Legends & Monsters

The evening of Friday 4th August, at the London stadium. Mo Farah is rounding the last bend of the track on his way to a historic gold at the 2017 World Championships. 100m left of 10,000.

The noise is incredible. It swells more than you would think possible as the crowd scream him home. I’m yelling as loud as I can but I can’t even hear myself. It’s like shouting into a vacuum. I’ve never experienced anything like it. The joy this sport can bring when it goes according to plan, it’s quite something.

Contrast that to the next night. Saturday 5th August, and the blue riband event of these games. The 8 men gunning for the 100m title emerge from the tunnel one by one. Everyone is pumped for this. They want their hero’s ending for the crowd favourite, everyone’s favourite, Usain Bolt.

But before we can cheer for Bolt, the man billed by the media as his antithesis has to come out. At last night’s heats Justin Gatlin was roundly scorned, the booing from the crowd louder than the cheers for the other athletes and even some yelling from high up in the stands, calling him out as a cheat. It wasn’t pretty. It put the other athletes off. There were false starts. And Gatlin seemed to channel the negative energy to win his heat convincingly, so it achieved nothing.

Here he comes. More booing. So loud. So unpleasant. I refuse to boo. I don’t like Gatlin especially and I really don’t like what he has come to represent, but equally I don’t think it’s fair that he has been forced into the mould of the athletics uber villain. He’s not the only athlete to come back from doping bans. Hell, he’s not even the only athlete in this race to do that – there’s Yohan Blake lining up in the next lane, receiving a cheer. I feel like it’s all of them or none of them, and the savage nature of this booing isn’t something I want London to be remembered for.

Apart from anything else I don’t boo because the clean athletes in the race don’t deserve the distraction. There are young lads in this race for whom it’s their first Worlds. Coleman, Prescod. Give them a chance. It’s not a pantomime.

Last but the least amount of least you can imagine, out strides Bolt. I’ve watched this man race live a lot over the last few years. There’s something missing tonight. He smiles and acknowledges the crowd, especially the mass of Jamaican fans at the finish line, but the glint at the top of the sparkle isn’t there. He’s wearing shoes of gold and purple, fit for the king he is, with his sponsor’s slogan ‘forever faster’ on the sides.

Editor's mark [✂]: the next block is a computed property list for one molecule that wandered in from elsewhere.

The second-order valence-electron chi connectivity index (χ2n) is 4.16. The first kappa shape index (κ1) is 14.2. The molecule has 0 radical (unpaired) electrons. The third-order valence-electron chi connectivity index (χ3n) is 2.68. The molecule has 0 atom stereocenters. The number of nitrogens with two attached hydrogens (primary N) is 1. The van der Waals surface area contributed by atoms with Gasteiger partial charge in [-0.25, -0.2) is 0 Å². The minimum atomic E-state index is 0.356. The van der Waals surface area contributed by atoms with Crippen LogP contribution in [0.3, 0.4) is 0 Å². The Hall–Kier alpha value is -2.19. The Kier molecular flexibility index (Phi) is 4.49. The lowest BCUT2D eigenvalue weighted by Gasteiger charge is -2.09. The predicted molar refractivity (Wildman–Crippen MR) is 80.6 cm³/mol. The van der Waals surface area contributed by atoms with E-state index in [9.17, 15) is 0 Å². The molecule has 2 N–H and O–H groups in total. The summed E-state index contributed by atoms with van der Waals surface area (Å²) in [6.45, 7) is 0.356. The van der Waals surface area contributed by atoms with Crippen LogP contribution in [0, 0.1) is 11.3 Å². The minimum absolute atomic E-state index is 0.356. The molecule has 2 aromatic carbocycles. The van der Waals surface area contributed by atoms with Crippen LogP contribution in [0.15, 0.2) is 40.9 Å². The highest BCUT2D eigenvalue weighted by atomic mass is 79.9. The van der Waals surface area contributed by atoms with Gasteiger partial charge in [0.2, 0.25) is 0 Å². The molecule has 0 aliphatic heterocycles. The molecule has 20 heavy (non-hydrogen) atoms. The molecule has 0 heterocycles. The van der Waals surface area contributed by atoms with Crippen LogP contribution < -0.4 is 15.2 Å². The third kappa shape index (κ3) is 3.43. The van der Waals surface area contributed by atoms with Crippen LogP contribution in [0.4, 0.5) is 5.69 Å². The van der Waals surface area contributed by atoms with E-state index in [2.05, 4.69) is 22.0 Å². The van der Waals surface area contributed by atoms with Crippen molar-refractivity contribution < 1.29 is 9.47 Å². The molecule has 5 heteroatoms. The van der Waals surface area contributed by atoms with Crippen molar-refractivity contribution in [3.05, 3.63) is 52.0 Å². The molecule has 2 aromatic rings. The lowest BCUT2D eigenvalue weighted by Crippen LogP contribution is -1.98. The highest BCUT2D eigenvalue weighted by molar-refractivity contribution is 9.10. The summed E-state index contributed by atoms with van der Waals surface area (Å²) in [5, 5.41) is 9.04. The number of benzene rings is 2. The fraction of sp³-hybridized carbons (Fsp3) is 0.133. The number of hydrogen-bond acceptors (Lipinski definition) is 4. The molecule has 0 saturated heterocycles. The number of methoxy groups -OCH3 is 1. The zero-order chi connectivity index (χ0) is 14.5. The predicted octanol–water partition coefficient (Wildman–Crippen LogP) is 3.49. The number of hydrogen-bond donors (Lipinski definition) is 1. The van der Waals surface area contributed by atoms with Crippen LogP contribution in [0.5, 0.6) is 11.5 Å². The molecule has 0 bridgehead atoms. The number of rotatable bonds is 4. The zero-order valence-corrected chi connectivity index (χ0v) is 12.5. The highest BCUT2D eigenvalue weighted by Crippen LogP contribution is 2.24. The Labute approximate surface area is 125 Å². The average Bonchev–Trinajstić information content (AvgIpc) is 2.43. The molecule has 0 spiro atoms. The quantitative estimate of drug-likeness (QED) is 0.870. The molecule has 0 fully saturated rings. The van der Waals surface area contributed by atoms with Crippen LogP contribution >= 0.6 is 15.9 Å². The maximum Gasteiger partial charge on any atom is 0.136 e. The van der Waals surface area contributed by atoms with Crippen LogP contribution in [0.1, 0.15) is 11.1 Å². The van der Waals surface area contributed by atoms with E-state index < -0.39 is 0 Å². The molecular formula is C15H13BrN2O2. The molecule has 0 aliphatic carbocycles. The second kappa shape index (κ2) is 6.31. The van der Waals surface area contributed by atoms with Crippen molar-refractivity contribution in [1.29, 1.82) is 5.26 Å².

Not for the first time I wonder if he’s happy about that. He’s amazing, an incredible talent and a titan of athletics, but truth be told he’s not faster now than he was in the past. Of course he’s not; he’s older, he’s been through more, he’s had issues with injury. There’s a lot of pressure on the big man tonight and I feel like those shoes and their crowd pleasing over simplified soundbyte aren’t helping.

Here we go. On your marks. Can he do the impossible?

The gun goes.

It’s gut wrenching to watch. The slow start that Bolt lamented in the heats is still there, it seems to take him ages to get upright and by then he’s too far down – I know at this point he won’t make it. The others have caught him up these days, and he doesn’t have enough of those massive strides to open the gap. It’s hard to see from this angle but it’s definitely not Bolt first over the line. Was he second? Who was first? The crowd is confused, this isn’t how this usually goes and we were all watching Bolt. Who won?

Ripples of what has happened come back to us from those closer to the finish. Has the unthinkable happened? Did Gatlin just win? No, surely not. Anyone but Gatlin.